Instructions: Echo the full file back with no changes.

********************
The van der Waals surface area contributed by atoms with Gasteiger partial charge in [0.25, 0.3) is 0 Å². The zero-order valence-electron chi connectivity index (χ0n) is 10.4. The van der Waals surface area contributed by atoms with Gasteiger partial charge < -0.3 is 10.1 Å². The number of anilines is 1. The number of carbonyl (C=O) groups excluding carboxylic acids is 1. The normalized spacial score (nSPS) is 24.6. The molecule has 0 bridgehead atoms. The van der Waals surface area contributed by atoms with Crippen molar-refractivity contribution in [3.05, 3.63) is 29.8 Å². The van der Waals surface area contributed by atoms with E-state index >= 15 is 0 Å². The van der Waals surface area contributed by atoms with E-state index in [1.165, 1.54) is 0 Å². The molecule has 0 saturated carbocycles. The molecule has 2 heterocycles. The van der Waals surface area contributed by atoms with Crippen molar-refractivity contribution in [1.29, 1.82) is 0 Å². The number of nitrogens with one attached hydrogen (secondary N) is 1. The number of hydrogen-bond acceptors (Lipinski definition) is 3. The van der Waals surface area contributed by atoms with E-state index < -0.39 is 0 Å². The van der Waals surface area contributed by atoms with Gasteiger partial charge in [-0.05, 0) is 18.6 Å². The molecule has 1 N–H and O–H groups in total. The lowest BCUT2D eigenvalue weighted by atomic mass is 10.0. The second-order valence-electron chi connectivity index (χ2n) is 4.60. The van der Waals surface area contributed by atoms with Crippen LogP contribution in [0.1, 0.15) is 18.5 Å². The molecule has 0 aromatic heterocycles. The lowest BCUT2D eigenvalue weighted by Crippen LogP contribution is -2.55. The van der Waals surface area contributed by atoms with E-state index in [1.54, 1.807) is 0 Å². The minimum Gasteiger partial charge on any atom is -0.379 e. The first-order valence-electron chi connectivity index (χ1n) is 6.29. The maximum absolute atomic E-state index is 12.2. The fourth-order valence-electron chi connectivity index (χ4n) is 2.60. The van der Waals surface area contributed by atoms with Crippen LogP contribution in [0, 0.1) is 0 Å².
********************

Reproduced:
The van der Waals surface area contributed by atoms with Gasteiger partial charge in [0.25, 0.3) is 0 Å². The zero-order valence-electron chi connectivity index (χ0n) is 10.4. The van der Waals surface area contributed by atoms with Gasteiger partial charge < -0.3 is 10.1 Å². The number of anilines is 1. The number of carbonyl (C=O) groups excluding carboxylic acids is 1. The normalized spacial score (nSPS) is 24.6. The molecule has 0 bridgehead atoms. The van der Waals surface area contributed by atoms with Crippen molar-refractivity contribution in [3.05, 3.63) is 29.8 Å². The van der Waals surface area contributed by atoms with E-state index >= 15 is 0 Å². The van der Waals surface area contributed by atoms with E-state index in [1.165, 1.54) is 0 Å². The molecule has 0 saturated carbocycles. The molecule has 2 heterocycles. The van der Waals surface area contributed by atoms with Crippen molar-refractivity contribution in [1.29, 1.82) is 0 Å². The number of nitrogens with one attached hydrogen (secondary N) is 1. The number of hydrogen-bond acceptors (Lipinski definition) is 3. The van der Waals surface area contributed by atoms with E-state index < -0.39 is 0 Å². The van der Waals surface area contributed by atoms with Gasteiger partial charge in [-0.05, 0) is 18.6 Å². The molecule has 1 N–H and O–H groups in total. The lowest BCUT2D eigenvalue weighted by atomic mass is 10.0. The second-order valence-electron chi connectivity index (χ2n) is 4.60. The van der Waals surface area contributed by atoms with Crippen LogP contribution in [0.1, 0.15) is 18.5 Å². The molecule has 0 aromatic heterocycles. The lowest BCUT2D eigenvalue weighted by Crippen LogP contribution is -2.55. The van der Waals surface area contributed by atoms with E-state index in [1.54, 1.807) is 0 Å². The minimum Gasteiger partial charge on any atom is -0.379 e. The first-order valence-electron chi connectivity index (χ1n) is 6.29. The maximum absolute atomic E-state index is 12.2. The fourth-order valence-electron chi connectivity index (χ4n) is 2.60. The van der Waals surface area contributed by atoms with Crippen LogP contribution in [0, 0.1) is 0 Å².